Fintech Series Part 4: How Are We Addressing the Challenge?

     

Welcome to the final part of my Fintech Series. Be sure you’ve checked out part one, part two, and part three.

Developments in fintech pose a new challenge to traditional finance curricula. As discussed in part three, the quant needs a more technical background to succeed in finance. We, at the Berkeley MFE Program, are addressing the challenge by preparing our students with thorough pre-program coursework, a curriculum that emphasizes Python, R, machine learning, and artificial intelligence, industry projects with both long-established financial institutions and new tech companies, and through the roll-out of a second cohort with an emphasis in data science. 

The Berkeley MFE Program has always been the leader when it comes to preparing students. We were the first ones to launch pre-program courses in 2002; pre-program coursework in statistics, in mathematics (PDEs and numerical analysis) and C++ which used to be the industry programming standard back then. We continue to be the only ones who work one-on-one with each student prior to the start of our program to ensure his or her success at Berkeley and beyond. While every school talks about data analytics, we have quietly prepared our students for the increasing demand for specific data science skills since 2012.

Our students are well versed in Python, R, machine learning, and artificial intelligence as we integrate all of these concepts in the curriculum. We even provide industry projects for our "pre-students"- I call them "pre-students" because while the MFE Program starts in March, the students already work remotely with industry professionals from the buy-side and sell-side and other firms on key projects prior to the official start of the program. Many jobs from both the sell-side and buy-side demand machine learning and data science skillsets, thus we have focused on making our students the most prepared and desirable candidates for the financial and tech industries. We have placed some alumni and current students at firms that require a strong background in data science.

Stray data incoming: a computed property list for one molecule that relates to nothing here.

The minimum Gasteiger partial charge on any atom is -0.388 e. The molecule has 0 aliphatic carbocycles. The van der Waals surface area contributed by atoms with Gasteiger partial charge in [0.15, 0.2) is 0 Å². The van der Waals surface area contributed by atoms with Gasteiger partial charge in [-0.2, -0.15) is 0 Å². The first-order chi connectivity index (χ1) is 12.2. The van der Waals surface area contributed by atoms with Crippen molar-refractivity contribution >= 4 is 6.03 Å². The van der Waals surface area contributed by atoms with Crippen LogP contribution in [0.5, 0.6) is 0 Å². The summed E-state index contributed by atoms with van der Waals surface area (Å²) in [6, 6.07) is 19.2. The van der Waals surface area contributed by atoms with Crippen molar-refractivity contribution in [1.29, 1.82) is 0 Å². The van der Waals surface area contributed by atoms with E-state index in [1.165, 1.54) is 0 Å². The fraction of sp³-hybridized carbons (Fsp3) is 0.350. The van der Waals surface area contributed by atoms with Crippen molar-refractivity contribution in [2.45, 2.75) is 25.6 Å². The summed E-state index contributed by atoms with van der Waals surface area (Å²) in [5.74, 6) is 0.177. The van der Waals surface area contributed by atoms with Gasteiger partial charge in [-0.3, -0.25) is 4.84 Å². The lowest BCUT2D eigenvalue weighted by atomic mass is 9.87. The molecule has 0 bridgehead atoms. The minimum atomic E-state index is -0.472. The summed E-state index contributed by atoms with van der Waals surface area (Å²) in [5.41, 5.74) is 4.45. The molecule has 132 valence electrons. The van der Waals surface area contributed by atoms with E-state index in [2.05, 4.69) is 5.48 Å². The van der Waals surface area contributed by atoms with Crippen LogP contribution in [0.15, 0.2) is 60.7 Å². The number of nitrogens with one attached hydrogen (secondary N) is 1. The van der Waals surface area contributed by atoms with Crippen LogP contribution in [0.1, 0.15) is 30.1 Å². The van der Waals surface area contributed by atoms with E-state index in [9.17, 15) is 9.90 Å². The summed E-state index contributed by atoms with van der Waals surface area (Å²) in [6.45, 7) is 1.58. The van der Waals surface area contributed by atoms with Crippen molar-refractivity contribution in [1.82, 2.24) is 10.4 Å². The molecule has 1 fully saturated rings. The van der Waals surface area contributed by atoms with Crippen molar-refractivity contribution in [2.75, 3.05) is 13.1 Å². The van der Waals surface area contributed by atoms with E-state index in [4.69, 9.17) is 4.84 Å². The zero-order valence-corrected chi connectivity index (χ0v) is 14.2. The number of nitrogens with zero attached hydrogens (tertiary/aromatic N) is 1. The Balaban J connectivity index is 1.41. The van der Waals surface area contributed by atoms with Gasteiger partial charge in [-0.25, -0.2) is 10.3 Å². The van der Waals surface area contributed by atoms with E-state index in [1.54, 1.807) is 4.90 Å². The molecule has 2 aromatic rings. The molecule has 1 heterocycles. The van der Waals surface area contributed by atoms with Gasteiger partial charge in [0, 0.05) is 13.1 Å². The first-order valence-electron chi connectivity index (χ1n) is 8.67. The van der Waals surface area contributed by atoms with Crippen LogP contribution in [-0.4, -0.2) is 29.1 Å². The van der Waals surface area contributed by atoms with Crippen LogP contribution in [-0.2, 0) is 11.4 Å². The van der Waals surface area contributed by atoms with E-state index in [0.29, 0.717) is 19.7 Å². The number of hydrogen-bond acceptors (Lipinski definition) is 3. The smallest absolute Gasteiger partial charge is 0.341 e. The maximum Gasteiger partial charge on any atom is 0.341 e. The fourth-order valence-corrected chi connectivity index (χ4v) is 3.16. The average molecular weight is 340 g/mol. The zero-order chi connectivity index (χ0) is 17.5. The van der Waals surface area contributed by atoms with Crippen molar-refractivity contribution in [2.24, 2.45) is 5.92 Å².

Berkeley MFEs have a wide variety of skills: strong knowledge of statistics, mathematics, programming, finance, economics, and great logic and intuition. Taking a data analytics certificate or boot camp series of a few courses is not sufficient to make you a great data scientist if you lack financial intuition - something all of the MFE courses focus on. I believe we have nailed down the best curriculum because we prepare our students and make them work on industry projects from the get-go. I remember presenting our program to a Chief Data Scientist at a top tech firm, and after hiring two of our alumni, he was determined to hire more Berkeley MFEs.

This term, current students have the opportunity to take courses with emphasis on data analytics. In the "Asset-Backed Securities" course, Dr. Nancy Wallace added a big data lecture that includes concerns about statistical discrimination in credit scoring; there are homework sets on new loan-level data. The homework is more closely tied to Bloomberg accessible data and industry practice for the term structure modeling. Additional topics on esoterics and catastrophe risk analytics will also be covered.